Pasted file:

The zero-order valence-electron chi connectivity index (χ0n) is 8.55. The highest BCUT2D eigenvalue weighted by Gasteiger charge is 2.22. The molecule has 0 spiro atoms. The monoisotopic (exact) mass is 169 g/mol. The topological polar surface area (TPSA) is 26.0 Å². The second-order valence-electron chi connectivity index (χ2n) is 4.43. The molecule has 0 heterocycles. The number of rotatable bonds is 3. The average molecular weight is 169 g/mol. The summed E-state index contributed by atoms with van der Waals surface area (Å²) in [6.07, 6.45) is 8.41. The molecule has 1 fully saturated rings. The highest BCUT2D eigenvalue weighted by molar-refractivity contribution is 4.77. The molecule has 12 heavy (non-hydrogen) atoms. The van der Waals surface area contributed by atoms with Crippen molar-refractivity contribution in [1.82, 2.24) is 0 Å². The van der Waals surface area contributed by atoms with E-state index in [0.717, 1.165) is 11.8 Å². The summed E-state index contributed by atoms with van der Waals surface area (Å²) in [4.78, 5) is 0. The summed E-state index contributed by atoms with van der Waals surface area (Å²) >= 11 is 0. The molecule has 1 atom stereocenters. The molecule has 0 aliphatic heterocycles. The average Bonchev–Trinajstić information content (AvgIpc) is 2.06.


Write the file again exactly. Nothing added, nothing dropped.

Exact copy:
The zero-order valence-electron chi connectivity index (χ0n) is 8.55. The highest BCUT2D eigenvalue weighted by Gasteiger charge is 2.22. The molecule has 0 spiro atoms. The monoisotopic (exact) mass is 169 g/mol. The topological polar surface area (TPSA) is 26.0 Å². The second-order valence-electron chi connectivity index (χ2n) is 4.43. The molecule has 0 heterocycles. The number of rotatable bonds is 3. The average molecular weight is 169 g/mol. The summed E-state index contributed by atoms with van der Waals surface area (Å²) in [6.07, 6.45) is 8.41. The molecule has 1 fully saturated rings. The highest BCUT2D eigenvalue weighted by molar-refractivity contribution is 4.77. The molecule has 12 heavy (non-hydrogen) atoms. The van der Waals surface area contributed by atoms with Crippen molar-refractivity contribution in [1.82, 2.24) is 0 Å². The van der Waals surface area contributed by atoms with E-state index in [0.717, 1.165) is 11.8 Å². The summed E-state index contributed by atoms with van der Waals surface area (Å²) in [4.78, 5) is 0. The summed E-state index contributed by atoms with van der Waals surface area (Å²) >= 11 is 0. The molecule has 1 atom stereocenters. The molecule has 0 aliphatic heterocycles. The average Bonchev–Trinajstić information content (AvgIpc) is 2.06.